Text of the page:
The gathering’s schedule was unique in that it was designed to depend on the Holy Spirit’s guidance. There were no plenary speakers other than morning Bible expositions, and participants spent most of their time in table working groups, listening to each other as they spent time praying, dialoguing, and brainstorming about the topic of their working groups.
’Coming into the gathering, we didn’t exactly know what to expect, but we were hoping that it would result in action plans that can start to be implemented in the next months and bear fruit in three to five years,’ says Dr Bennett, in summarizing the Wittenberg 2017 gathering. ’As an incredible answer to prayer, all of the 12 table working groups came up with significant initiatives, ideas, and commitments. These plans are more realistic than we first imagined, not pie-in-the-sky dreams, but big enough steps to significantly accelerate the spread of the gospel in five years.’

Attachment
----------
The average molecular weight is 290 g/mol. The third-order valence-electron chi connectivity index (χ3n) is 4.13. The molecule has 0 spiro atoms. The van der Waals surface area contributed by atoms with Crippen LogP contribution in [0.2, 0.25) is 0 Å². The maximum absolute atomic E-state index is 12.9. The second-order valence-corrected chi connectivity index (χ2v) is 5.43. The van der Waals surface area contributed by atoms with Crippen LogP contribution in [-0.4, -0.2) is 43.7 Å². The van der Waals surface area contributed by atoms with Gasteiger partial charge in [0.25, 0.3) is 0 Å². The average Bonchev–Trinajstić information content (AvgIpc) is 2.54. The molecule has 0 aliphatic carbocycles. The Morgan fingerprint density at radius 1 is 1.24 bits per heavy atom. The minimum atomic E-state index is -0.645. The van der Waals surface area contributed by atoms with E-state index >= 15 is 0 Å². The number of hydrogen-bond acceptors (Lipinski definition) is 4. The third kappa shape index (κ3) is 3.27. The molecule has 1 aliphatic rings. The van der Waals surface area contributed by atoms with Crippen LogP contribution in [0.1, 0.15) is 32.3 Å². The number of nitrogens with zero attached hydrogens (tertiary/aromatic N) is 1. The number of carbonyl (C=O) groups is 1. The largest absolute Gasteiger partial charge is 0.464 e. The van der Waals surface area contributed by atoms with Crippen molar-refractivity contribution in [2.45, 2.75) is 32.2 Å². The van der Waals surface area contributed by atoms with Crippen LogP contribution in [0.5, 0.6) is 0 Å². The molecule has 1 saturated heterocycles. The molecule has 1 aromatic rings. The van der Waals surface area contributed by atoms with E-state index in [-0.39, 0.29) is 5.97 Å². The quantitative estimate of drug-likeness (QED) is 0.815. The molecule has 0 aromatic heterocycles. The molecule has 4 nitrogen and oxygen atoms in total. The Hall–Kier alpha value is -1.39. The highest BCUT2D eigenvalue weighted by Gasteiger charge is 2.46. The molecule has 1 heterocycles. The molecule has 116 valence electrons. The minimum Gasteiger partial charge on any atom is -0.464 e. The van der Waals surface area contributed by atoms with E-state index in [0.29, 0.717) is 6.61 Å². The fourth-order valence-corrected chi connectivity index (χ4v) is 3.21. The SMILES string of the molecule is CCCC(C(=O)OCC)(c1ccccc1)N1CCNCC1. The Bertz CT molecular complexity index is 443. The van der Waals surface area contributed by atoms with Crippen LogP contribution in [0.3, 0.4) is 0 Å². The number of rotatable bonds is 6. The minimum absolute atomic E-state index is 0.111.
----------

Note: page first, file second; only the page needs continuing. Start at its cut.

One table working group, for example, decided to research ways to provide need-based training tailored specifically for different kinds of evangelists. Another group centered on partnership and collaboration sought to catalyze more partnership for global mission by launching an annual partnership award to highlight the remarkable examples of missional collaboration as a way of inspiring further partnerships, and initial funding for the award has already been committed. Detailed plans and next steps are now being worked out by the 12 table working groups, and Lausanne looks forward to sharing stories of what takes place in the days ahead. Other strategic directions from these initiatives include: making prayer a practical priority in missions; repositioning disciple-making as the church’s primary call; facilitating the continued formation of a local church culture with a kingdom mindset; and encouraging the 2% who are in professional ministry to prepare the 98% (laity) for ministry.